training monitoring during the HT of the rhythmic gymnasts, notably, for internal training load and well-being monitoring, followed by 4 weeks of IT, which, in turn, was followed by a 2-week TP. Training was intensified by the addition of 40% of the HT volume performed by rhythmic gymnasts. The training
Andrea Nicolò, Marco Montini, Michele Girardi, Francesco Felici, Ilenia Bazzucchi and Massimo Sacchetti
Variables currently used in soccer training monitoring fail to represent the physiological demand of the player during movements like accelerations, decelerations and directional changes performed at high intensity. We tested the hypothesis that respiratory frequency (f R) is a marker of physical effort during soccer-related high-intensity exercise.
Twelve male soccer players performed a preliminary intermittent incremental test and two shuttle-run high-intensity interval training (HIIT) protocols, in separate visits. The two HIIT protocols consisted of 12 repetitions over 9 min and differed in the work-recovery ratio (15:30s vs. 30:15s). Work rate was self-paced by participants to achieve the longest possible total distance in each HIIT protocol.
Work-phase average metabolic power was higher (P < 0.001) in the 15:30s (31.7 ± 3.0 W·kg-1) compared to the 30:15s (22.8 ± 2.0 W·kg-1). Unlike heart rate and V̇O2, f R showed a fast response to the work-recovery alternation during both HIIT protocols, resembling changes in metabolic power even at supramaximal intensities. Large correlations (P < 0.001) were observed between f R and rating of perceived exertion during both 15:30s (r = 0.87) and 30:15s (r = 0.85).
Our findings suggest that f R is a good marker of physical effort during shuttle-run HIIT in soccer players. These findings have implications for monitoring training in soccer and other team sports.
Andrea Fusco, Christine Knutson, Charles King, Richard P. Mikat, John P. Porcari, Cristina Cortis and Carl Foster
Although the Session RPE (sRPE) is primarily a marker of internal training load (TL), it may be sensitive to external TL determining factors such as duration and volume. Thus, sRPE could provide further information on accumulated fatigue not available from markers of internal TL. Therefore, the purpose of this study was to investigate sRPE during heavy training bouts at relatively constant intensity.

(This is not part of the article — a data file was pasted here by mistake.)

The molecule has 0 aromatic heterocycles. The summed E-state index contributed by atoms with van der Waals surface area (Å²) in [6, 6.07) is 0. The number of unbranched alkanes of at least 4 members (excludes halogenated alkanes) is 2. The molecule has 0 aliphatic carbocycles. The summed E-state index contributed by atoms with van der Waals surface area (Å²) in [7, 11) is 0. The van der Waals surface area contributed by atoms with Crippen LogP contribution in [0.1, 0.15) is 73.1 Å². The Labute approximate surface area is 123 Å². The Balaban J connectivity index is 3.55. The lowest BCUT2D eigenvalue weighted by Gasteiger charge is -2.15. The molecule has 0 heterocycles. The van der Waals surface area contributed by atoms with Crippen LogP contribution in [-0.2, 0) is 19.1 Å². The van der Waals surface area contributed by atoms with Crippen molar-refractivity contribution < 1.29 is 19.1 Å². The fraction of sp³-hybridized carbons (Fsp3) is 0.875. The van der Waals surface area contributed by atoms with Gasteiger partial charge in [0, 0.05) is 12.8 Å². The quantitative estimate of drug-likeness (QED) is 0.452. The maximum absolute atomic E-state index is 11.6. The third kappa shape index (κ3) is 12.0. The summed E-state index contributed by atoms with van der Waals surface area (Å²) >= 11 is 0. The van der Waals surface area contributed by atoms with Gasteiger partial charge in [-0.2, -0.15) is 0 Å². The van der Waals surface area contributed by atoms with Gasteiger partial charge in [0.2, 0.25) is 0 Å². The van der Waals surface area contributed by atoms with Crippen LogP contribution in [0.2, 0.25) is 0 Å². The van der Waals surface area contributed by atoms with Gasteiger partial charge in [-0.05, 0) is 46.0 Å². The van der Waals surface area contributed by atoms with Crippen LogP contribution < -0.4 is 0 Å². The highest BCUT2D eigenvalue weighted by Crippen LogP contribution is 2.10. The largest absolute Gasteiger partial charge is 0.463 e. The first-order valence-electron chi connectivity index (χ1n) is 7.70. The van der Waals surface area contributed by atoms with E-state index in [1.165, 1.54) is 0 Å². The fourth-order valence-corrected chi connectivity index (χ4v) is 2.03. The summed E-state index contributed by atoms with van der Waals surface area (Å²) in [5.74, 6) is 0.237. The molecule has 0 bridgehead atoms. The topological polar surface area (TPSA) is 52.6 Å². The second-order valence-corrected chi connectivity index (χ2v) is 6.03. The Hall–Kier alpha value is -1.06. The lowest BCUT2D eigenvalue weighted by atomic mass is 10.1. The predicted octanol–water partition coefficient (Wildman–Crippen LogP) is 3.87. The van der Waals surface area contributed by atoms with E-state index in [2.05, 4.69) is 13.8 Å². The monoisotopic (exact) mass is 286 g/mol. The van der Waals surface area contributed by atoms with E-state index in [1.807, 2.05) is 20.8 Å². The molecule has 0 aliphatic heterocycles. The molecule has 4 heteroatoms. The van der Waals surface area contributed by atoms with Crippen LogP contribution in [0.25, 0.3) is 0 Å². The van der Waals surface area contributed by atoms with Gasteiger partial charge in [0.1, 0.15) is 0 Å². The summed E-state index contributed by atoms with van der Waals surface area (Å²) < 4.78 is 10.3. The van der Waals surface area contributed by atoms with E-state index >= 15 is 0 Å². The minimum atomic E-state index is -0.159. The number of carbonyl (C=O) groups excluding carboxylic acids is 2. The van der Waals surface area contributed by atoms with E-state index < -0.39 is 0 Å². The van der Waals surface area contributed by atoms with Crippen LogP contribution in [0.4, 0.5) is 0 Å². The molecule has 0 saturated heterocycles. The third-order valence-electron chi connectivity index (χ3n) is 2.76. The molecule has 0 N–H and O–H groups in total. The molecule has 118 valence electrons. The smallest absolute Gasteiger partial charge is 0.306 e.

Eleven university swimmers performed a high-volume training session consisting of 4x10x100-yard (4x10x91.4-m). Repetition lap time and heart rate (HR) were measured for each repetition and averaged for each set. Blood lactate concentration ([HLa]) was measured after each set. At the end of each set, a 10-minute rest period was allowed, during which sRPE values were obtained, as if the training bout had ended.
There were no differences between sets for lap time (p=.096), HR (p=.717) and [HLa] (p=.466), suggesting that the subjects were working at the same external and internal intensity. There was an increase (p=.0002) in sRPE between sets (first: 4±1.2; second: 5±1.3; third: 7±1.3; fourth: 8±1.5), suggesting that even when maintaining the same intensity, the perception of the entire workload increased with duration.
Increases in duration, although performed with a consistent internal and external intensity, influences sRPE. These findings support the concept that sRPE may provide additional information on accumulated fatigue not available from other markers of TL.
Blaine E. Arney, Reese Glover, Andrea Fusco, Cristina Cortis, Jos J. de Koning, Teun van Erp, Salvador Jaime, Richard P. Mikat, John P. Porcari and Carl Foster